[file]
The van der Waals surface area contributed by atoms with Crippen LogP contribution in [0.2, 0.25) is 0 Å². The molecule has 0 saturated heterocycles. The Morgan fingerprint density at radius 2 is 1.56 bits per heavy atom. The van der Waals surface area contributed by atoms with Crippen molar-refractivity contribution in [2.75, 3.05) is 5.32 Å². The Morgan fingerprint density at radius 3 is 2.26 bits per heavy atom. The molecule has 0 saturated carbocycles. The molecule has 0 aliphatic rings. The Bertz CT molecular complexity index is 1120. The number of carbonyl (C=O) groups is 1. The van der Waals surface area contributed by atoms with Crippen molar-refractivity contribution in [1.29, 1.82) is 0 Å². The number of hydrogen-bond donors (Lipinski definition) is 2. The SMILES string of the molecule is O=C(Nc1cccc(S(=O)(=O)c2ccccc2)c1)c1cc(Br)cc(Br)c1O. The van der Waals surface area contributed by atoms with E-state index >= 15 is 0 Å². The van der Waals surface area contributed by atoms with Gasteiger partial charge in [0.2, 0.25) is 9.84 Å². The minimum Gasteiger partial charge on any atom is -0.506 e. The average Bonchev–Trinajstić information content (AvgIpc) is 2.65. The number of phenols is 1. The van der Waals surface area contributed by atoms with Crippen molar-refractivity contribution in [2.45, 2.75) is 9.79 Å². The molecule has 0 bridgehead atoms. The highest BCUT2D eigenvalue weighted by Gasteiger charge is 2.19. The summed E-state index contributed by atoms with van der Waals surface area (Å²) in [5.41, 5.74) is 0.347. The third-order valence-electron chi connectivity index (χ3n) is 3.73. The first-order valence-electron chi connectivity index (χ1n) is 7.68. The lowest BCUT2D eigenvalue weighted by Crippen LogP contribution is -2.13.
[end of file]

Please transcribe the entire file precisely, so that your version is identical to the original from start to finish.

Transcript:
The van der Waals surface area contributed by atoms with Crippen LogP contribution in [0.2, 0.25) is 0 Å². The molecule has 0 saturated heterocycles. The Morgan fingerprint density at radius 2 is 1.56 bits per heavy atom. The van der Waals surface area contributed by atoms with Crippen molar-refractivity contribution in [2.75, 3.05) is 5.32 Å². The Morgan fingerprint density at radius 3 is 2.26 bits per heavy atom. The molecule has 0 saturated carbocycles. The molecule has 0 aliphatic rings. The Bertz CT molecular complexity index is 1120. The number of carbonyl (C=O) groups is 1. The van der Waals surface area contributed by atoms with Crippen molar-refractivity contribution in [1.29, 1.82) is 0 Å². The number of hydrogen-bond donors (Lipinski definition) is 2. The SMILES string of the molecule is O=C(Nc1cccc(S(=O)(=O)c2ccccc2)c1)c1cc(Br)cc(Br)c1O. The van der Waals surface area contributed by atoms with E-state index >= 15 is 0 Å². The van der Waals surface area contributed by atoms with Gasteiger partial charge in [0.2, 0.25) is 9.84 Å². The minimum Gasteiger partial charge on any atom is -0.506 e. The average Bonchev–Trinajstić information content (AvgIpc) is 2.65. The number of phenols is 1. The van der Waals surface area contributed by atoms with Crippen molar-refractivity contribution in [2.45, 2.75) is 9.79 Å². The molecule has 0 bridgehead atoms. The highest BCUT2D eigenvalue weighted by Gasteiger charge is 2.19. The summed E-state index contributed by atoms with van der Waals surface area (Å²) in [5.41, 5.74) is 0.347. The third-order valence-electron chi connectivity index (χ3n) is 3.73. The first-order valence-electron chi connectivity index (χ1n) is 7.68. The lowest BCUT2D eigenvalue weighted by Crippen LogP contribution is -2.13.